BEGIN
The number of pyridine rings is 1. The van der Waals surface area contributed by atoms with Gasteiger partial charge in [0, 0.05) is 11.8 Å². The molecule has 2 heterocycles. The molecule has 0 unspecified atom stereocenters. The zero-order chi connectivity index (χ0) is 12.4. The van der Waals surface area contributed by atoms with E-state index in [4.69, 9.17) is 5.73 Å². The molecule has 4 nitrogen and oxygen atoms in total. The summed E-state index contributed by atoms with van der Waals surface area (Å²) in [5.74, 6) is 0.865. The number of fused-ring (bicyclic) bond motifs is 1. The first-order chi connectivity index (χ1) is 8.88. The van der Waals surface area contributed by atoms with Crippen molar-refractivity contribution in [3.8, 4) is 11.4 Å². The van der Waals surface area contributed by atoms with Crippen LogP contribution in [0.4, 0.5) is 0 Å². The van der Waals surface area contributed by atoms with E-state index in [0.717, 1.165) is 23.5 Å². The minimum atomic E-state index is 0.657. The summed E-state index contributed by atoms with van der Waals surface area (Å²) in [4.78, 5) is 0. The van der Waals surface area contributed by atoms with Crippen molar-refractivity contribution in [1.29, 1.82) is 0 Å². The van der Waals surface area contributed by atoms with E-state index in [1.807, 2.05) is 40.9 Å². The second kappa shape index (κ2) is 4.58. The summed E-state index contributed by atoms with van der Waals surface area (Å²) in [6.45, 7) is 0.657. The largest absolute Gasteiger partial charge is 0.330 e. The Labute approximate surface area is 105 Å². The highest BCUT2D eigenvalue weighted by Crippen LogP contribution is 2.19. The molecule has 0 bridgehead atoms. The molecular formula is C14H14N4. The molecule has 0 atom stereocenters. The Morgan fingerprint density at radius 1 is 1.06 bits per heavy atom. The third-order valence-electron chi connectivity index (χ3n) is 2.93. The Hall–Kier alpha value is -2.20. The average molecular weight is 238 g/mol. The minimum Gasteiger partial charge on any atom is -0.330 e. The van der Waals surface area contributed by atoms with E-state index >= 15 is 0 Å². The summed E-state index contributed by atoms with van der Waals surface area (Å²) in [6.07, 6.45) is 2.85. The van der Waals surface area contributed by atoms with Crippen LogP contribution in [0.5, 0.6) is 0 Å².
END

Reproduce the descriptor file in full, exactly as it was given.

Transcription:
The number of pyridine rings is 1. The van der Waals surface area contributed by atoms with Gasteiger partial charge in [0, 0.05) is 11.8 Å². The molecule has 2 heterocycles. The molecule has 0 unspecified atom stereocenters. The zero-order chi connectivity index (χ0) is 12.4. The van der Waals surface area contributed by atoms with E-state index in [4.69, 9.17) is 5.73 Å². The molecule has 4 nitrogen and oxygen atoms in total. The summed E-state index contributed by atoms with van der Waals surface area (Å²) in [5.74, 6) is 0.865. The number of fused-ring (bicyclic) bond motifs is 1. The first-order chi connectivity index (χ1) is 8.88. The van der Waals surface area contributed by atoms with Crippen molar-refractivity contribution in [3.8, 4) is 11.4 Å². The van der Waals surface area contributed by atoms with Crippen LogP contribution in [0.4, 0.5) is 0 Å². The van der Waals surface area contributed by atoms with E-state index in [0.717, 1.165) is 23.5 Å². The minimum atomic E-state index is 0.657. The summed E-state index contributed by atoms with van der Waals surface area (Å²) in [4.78, 5) is 0. The van der Waals surface area contributed by atoms with Crippen molar-refractivity contribution in [1.29, 1.82) is 0 Å². The van der Waals surface area contributed by atoms with E-state index in [1.807, 2.05) is 40.9 Å². The second kappa shape index (κ2) is 4.58. The summed E-state index contributed by atoms with van der Waals surface area (Å²) in [6.45, 7) is 0.657. The largest absolute Gasteiger partial charge is 0.330 e. The Labute approximate surface area is 105 Å². The highest BCUT2D eigenvalue weighted by Crippen LogP contribution is 2.19. The molecule has 0 bridgehead atoms. The molecular formula is C14H14N4. The molecule has 0 atom stereocenters. The Morgan fingerprint density at radius 1 is 1.06 bits per heavy atom. The third-order valence-electron chi connectivity index (χ3n) is 2.93. The Hall–Kier alpha value is -2.20. The average molecular weight is 238 g/mol. The minimum Gasteiger partial charge on any atom is -0.330 e. The van der Waals surface area contributed by atoms with E-state index >= 15 is 0 Å². The summed E-state index contributed by atoms with van der Waals surface area (Å²) in [6.07, 6.45) is 2.85. The van der Waals surface area contributed by atoms with Crippen LogP contribution in [0.5, 0.6) is 0 Å².